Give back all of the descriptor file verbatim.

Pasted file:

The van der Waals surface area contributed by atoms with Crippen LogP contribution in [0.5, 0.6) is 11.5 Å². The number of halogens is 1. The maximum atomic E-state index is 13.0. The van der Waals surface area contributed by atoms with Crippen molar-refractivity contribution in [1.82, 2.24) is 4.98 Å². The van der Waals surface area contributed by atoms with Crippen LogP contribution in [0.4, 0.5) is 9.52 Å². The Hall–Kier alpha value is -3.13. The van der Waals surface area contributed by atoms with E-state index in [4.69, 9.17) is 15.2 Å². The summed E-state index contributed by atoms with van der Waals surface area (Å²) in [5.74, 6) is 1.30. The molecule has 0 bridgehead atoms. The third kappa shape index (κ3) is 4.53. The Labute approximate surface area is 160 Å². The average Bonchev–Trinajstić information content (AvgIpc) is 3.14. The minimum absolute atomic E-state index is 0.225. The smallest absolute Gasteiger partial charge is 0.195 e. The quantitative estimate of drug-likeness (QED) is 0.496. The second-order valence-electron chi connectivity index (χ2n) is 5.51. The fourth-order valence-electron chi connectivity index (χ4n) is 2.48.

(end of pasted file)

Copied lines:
The van der Waals surface area contributed by atoms with Crippen LogP contribution in [0.5, 0.6) is 11.5 Å². The number of halogens is 1. The maximum atomic E-state index is 13.0. The van der Waals surface area contributed by atoms with Crippen molar-refractivity contribution in [1.82, 2.24) is 4.98 Å². The van der Waals surface area contributed by atoms with Crippen LogP contribution in [0.4, 0.5) is 9.52 Å². The Hall–Kier alpha value is -3.13. The van der Waals surface area contributed by atoms with E-state index in [4.69, 9.17) is 15.2 Å². The summed E-state index contributed by atoms with van der Waals surface area (Å²) in [5.74, 6) is 1.30. The molecule has 0 bridgehead atoms. The third kappa shape index (κ3) is 4.53. The Labute approximate surface area is 160 Å². The average Bonchev–Trinajstić information content (AvgIpc) is 3.14. The minimum absolute atomic E-state index is 0.225. The smallest absolute Gasteiger partial charge is 0.195 e. The quantitative estimate of drug-likeness (QED) is 0.496. The second-order valence-electron chi connectivity index (χ2n) is 5.51. The fourth-order valence-electron chi connectivity index (χ4n) is 2.48.